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Austin ranks on nation's solar industry scene, but far behind leaders

Austin is one of the top cities in America for solar power generation, according to a new report from Environment Texas, but still lags far behind other cities like San Antonio for photovoltaic generating capacity.

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When it comes to solar, Dallas is left in the dark, new report says

Oncor, the electric delivery company in North Texas, is owned by Energy Future Holdings, a debt-ridden company bought by Wall Street investors in 2007 that's on the verge of bankruptcy. 

"Oncor has a solar program but haven't put anywhere near the resources that Austin and San Antonio have," Metzger said. 

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San Antonio Number Six in the Nation in Solar Power

"The cost of solar coming down, there is a growing awareness of solar power as a mainstream energy solution with widespread benefits for our health, our economy, and the environment," said Luke Metzger of Environment Texas.

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EPA Seeks to Clarify Federal Water Law

n 2007, when crude oil spilled into Edwards Creek, a seasonally flowing stream in Titus County, the Environmental Protection Agency did not step in to demand a cleanup.

But it wasn’t because it didn’t want to. The agency said at the time that though it believed the federal Clean Water Act gave it jurisdiction over the stream, that authority was too complex to prove.

In an effort to clarify the EPA’s authority in such cases, the federal agency, in conjunction with the U.S. Army Corps of Engineers, proposed a joint rule last week that would better define the scope of bodies of water protected under the Clean Water Act. If finalized by the federal Office of Management and Budget, the rule change could allow for increased government oversight of smaller bodies of water in Texas and across the nation, including intermittent streams like the one in Titus County.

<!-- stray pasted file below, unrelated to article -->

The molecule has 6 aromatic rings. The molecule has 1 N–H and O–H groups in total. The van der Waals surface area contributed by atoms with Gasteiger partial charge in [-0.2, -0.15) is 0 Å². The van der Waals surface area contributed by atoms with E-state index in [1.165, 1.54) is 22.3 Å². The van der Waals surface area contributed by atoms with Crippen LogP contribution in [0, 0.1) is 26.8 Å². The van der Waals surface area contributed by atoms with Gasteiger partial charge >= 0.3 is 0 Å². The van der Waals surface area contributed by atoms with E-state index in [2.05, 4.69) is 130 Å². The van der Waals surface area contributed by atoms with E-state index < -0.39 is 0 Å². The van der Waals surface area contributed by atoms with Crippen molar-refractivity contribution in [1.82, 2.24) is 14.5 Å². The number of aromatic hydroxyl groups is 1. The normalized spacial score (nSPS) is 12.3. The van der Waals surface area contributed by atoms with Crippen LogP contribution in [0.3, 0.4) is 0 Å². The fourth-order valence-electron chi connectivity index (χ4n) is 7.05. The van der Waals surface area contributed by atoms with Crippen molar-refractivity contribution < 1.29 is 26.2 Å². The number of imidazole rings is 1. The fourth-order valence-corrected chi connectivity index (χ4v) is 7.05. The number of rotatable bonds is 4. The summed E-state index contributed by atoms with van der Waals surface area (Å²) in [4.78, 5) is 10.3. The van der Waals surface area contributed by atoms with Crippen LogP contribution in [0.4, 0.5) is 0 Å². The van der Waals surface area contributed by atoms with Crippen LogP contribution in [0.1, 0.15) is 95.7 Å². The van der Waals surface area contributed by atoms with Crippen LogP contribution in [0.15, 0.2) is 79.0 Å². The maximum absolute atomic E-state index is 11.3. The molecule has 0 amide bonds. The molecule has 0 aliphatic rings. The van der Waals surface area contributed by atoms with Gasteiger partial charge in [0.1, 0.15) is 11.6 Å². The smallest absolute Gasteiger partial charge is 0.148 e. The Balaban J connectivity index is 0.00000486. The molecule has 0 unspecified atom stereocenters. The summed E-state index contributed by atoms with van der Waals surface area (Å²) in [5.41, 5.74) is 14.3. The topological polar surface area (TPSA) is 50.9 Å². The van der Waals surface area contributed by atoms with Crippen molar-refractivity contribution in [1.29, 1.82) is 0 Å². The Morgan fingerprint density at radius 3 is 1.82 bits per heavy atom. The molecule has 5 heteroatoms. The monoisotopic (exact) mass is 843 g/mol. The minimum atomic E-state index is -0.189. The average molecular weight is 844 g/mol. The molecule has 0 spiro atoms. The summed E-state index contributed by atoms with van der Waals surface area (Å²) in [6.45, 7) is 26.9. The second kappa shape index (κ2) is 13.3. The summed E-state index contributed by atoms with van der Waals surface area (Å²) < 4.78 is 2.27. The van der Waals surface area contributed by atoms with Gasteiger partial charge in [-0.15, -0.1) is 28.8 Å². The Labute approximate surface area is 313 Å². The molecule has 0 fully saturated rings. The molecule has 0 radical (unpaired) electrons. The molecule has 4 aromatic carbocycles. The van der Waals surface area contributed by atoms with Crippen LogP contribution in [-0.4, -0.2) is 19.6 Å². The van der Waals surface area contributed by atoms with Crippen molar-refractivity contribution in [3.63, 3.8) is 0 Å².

“These streams flow into our great waterways," said Luke Metzger, director of Environment Texas. "People don’t realize their importance.”

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Tough new fracking rules in Colorado drawing keen attention in Texas, where boom rages on

Luke Metzger, director of Environment Texas, a citizen advocacy group, also found hope in Colorado’s actions. “Frequently, legislators in this state ask for other models to look to, and Colorado, being a big oil and gas state, is somewhere Texas officials will take seriously," he said.

Neither Metzger nor Marston expects much action in Texas during this election year, when key positions, including governor and energy regulators, are being contested.

In Colorado, Gov. John Hickenlooper’s office and the state’s Department of Public Health and Environment led the process. “I’d love to think we could have the support of the governor in Texas,” Marston said, “but that’s probably a lot less likely than in Colorado.”

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